Oakbay: Gordhan’s court papers flawed

Oakbay’s lawyer has questioned the motive behind the minister’s claim against the Gupta owned company.

Picture: Facebook.

JOHANNESBURG - Oakbay says the Finance Minister Pravin Gordhan's court papers implicating the firm's owners in suspicious contracts, are flawed.

The company released a statement earlier this afternoon.

It comes just days after Gordhan revealed in a court affidavit that R6.8 billion in payments made by Aajay, Atul and Rajesh Gupta and firms they control have been reported to authorities as suspicious.

The family's lawyer, Gert van der Merwe says, "It's a superfluous application; there's enough case law to show that you can't just approach the courts on any academic or hypothetical relief. It's common cause that there is no dispute regarding the legal obligation of the minister, so I want to know why he wants to go to court with the tax payers' money."

The three usinessmen are the subject of an official investigation into allegations that they have had undue influence over Zuma. The president has denied granting undue influence to the brothers and they have denied seeking it.

Oakbay insists its transactions have been lawful and says its uncovered flaws in the finance minister's application implicating the firm.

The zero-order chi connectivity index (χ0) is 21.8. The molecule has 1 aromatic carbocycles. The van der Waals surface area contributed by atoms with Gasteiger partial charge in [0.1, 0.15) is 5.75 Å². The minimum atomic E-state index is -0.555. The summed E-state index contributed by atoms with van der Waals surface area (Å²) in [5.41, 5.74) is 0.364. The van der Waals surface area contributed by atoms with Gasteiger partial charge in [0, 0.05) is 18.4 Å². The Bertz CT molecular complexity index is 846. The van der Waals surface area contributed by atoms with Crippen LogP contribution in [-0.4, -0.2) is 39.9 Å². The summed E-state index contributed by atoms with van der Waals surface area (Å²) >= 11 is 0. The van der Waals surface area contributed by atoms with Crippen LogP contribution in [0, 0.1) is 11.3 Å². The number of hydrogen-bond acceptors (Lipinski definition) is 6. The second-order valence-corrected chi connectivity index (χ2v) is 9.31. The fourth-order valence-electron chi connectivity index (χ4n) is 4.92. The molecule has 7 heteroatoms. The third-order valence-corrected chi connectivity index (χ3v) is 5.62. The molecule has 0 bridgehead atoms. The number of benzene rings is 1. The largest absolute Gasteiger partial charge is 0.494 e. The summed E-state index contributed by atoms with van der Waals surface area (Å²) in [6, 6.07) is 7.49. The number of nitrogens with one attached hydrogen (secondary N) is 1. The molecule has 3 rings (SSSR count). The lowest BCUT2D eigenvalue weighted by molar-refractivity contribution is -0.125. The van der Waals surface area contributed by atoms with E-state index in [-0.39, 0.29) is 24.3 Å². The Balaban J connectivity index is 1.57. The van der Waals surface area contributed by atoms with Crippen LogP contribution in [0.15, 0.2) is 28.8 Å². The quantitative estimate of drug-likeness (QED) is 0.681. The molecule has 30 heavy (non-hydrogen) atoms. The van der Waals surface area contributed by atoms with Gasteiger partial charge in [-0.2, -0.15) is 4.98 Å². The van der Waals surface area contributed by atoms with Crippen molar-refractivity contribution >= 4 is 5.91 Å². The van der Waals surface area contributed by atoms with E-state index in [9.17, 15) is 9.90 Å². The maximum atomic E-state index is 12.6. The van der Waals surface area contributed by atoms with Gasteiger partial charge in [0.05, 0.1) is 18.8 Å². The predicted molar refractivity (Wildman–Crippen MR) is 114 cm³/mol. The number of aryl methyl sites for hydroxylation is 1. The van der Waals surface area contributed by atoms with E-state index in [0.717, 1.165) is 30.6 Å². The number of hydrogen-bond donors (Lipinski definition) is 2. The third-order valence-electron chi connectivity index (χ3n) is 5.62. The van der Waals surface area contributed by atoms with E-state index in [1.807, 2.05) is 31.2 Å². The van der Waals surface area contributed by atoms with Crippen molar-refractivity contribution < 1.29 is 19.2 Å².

The Gupta family has put Gordhan's application down to political games, saying his claims amount to undiluted nonsense.

Van der Merwe says as respondents to the application, the Gupta's will now be able to clear their names.

"There's no unlawfulness to any of these transactions. These transactions are normal transactions in terms of any business conducted in South Africa. There's no sound or sting of any corruption or any unusual nature thereof."

Six of the transactions flagged refer to Optimum Mine before it was under Oakbay's control, the Gupta's lawyer claims that 25 of them totalling R325 million are perfectly legitimate.

He says another five transactions relate to Oakbay Resources and Energy and all information is being supplied to an auditor for review, while 20 transactions require further information from the finance minister.

Yesterday, Nazeem Howa resigned as Oakbay's Chief Executive Officer, citing health reasons.

Howa said all 72 transactions were approved by the bank's processing them.

"The application's detail is fundamentally flawed as of the 72 transactions flagged, our initial analysis shows," the company said in a statement.

Several banks and companies have cut ties this year with Oakbay, without publicly disclosing their reasons. They included South Africa's top four banks: Standard Bank, Nedbank, Barclays Africa's Absa and First National Bank (FNB), part of FirstRand.

Additional reporting by Reuters